Posted by: catamarantwooceans | May 20, 2013

Sailing to Chagos Archipelago

28.4.13 – Sunday – Our papers arrived just after 1400; we motored out of the pass and set our course to Chagos. This is a territory of the United Kingdom in which the best known name is Diego Garcia, an atoll leased to the U.S and serving as a base for its operations in the Middle East and other places in the east. Other than the military there are no inhabitants on the islands. The movement over there is strictly regulated by BIOT (British Indian Ocean Territories) administration. The list of rules, requirements, procedures and penalties is as long as one’s arm. Yachts are allowed into two atolls only; Salomon and Peros Banhos. In the past, yachties, lured by the beauty and solitude of the place, used to stay until their rice quantity ran low…Now the maximum stay is four weeks at 50 pounds per week. We invested in two weeks, planning to stay one but wanting the flexibility.

The forecast was for winds of less than 10 knots from the west sector, so it was clear we could not expect to reach Chagos on Tuesday and would have to spend a third night at sea. No big deal. Our initial course was 192 degrees and it quickly became apparent that we had a strong easterly current, making it necessary to point almost 50 degrees to the right. This affected our relative angle to the wind; we were sailing as close to the wind as we could but still drifted left of the desired track.

As night fell the wind freshened, reaching 25 knots true and raising a short ugly sea. We had to reef the main to third and the jib to second reef as the boat was slamming into the waves making those dreaded crashing noises.

29.4.13 – Monday – I was on watch as morning came and with it respite from the strong wind. I opened the sails up to full jib and 1st reef main. The wind veered and let us sail straight to our waypoint. We caught our first fish, a skipjack tuna and had a visitor – a red footed booby, which landed on the bimini and agreed to have his picture taken.

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As the sun set, we had a repetition of last evening; rain, wind, reefing the sails but after our tuna dinner it calmed down. During the night it remained peaceful; we didn’t care about our low speed and everybody slept well.

30.4.13 – Tuesday – I woke up at 0550 and went into the cockpit, where Muki was at the end of his watch. "Let’s go fishing!" Ten minutes later we had another skipjack tuna, two big meals for the three of us. As if by request, the wind piped up and "Two Oceans" rushed forward, showing speed that will bring us to Salomon atoll in Chagos before sunrise. Back to first reef for speed control.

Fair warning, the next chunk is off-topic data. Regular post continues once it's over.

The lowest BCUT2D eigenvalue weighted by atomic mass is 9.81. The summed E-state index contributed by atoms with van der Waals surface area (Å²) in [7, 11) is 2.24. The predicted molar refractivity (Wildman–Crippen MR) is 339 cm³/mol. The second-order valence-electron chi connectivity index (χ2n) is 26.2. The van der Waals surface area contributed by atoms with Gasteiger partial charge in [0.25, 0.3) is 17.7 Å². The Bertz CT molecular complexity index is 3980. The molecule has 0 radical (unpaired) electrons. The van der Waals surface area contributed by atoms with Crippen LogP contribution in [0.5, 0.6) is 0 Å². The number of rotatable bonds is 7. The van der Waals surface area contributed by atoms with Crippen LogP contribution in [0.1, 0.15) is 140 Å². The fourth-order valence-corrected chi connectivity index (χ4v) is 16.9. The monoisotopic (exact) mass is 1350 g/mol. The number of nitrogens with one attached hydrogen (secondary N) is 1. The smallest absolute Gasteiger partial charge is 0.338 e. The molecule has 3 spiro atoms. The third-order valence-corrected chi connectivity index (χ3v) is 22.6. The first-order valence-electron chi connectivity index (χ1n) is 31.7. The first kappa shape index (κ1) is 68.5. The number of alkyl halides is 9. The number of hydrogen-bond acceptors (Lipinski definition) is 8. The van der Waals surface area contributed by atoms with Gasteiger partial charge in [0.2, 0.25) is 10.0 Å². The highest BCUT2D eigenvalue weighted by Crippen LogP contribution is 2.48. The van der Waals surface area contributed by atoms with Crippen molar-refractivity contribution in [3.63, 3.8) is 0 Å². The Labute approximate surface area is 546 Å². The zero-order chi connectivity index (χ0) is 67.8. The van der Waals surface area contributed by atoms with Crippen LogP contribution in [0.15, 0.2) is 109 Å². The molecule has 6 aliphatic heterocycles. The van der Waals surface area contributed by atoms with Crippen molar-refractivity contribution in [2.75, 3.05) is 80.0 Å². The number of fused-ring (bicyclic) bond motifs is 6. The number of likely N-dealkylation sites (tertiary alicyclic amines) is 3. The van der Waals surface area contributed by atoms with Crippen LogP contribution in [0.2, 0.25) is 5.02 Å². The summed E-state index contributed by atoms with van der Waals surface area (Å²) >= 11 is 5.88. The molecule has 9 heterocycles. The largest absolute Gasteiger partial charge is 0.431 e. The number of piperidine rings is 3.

As the day wore on condition worsened; a bank of clouds brought strong winds and we were back in third reefed main. On our course to Salomon atoll we had to pass Speaker’s Bank, a shoal rising from the abyss to a depth of 11 meters. The shorter way was on its west but with the wind and current we had there was no chance it could be done without a tack; I also worried about the effect on the seas the sharply rising bottom could have. I inserted new waypoints into the GPS plotter that will take us on the east side.

A dinner of curried vegetables concluded the day. Happily the wind and sea abated and I slept well until my watch at midnight.

1.5.13 – Wednesday – The following might be named "Suddenly maintenance #136" I woke up to find we were motorsailing with 8 knots of wind on our nose. We were using the starboard engine which SUDDENLY sounded its alarm and the light for high water temperature came on. We shut the engine down, started the port one and began investigating the cause of the malfunction. All avenues according to the shop manual were explored, we even dismantled and checked the thermostat. Before we reached a solution I SUDDENLY noticed that the port engine was not charging the batteries; Oh Oh! A quick look into the engine room showed that the belts driving the alternator were broken and off the pulley. We shut down that engine too and continued on sails, 60 degrees to starboard off our intended track.

Diverting to the port engine, (Ishay was helping me with Muki sailing the boat) we found out that the part connecting the alternator to the engine was broken! All that held it in place were the belts and the tensioning bolt. Belts replaced, engine started, we returned to the starboard engine, discovering that the problem was the raw water filter which was blocked by some rubbish, its filter element corroded and worthless.

Muki asked whether I had a spare one on board or any material that we could make one from; I remembered the anti mosquito nets that I never used and brought it out. In short order the filter was in place and the engine worked perfectly.

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                          Muki and Ishay with mosquito net

End of S.M #136. You may ask why 136? I have a feeling that I had at least 135 suddenlies before!

At 1345 we entered the pass into Salomon atoll.

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and motored slowly navigating by eye and the (quite accurate)Navionics chart on my Samsung Galaxy 3 to Boddam island anchorage, where nine other yachts were moored or at anchor. Finding no mooring we dropped our anchor in what seemed to be a good position. Two young men in a dinghy came by and directed our attention to a vacant mooring in the distance; we were quick to take it and luckily so because it didn’t take long for tropical rain to pour, strong enough to have a full shower on deck.

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                            Australian cat in Boddam

So, we’re in Chagos. First impressions – it is very much like the Maldives atolls. Tomorrow we’ll explore some more.

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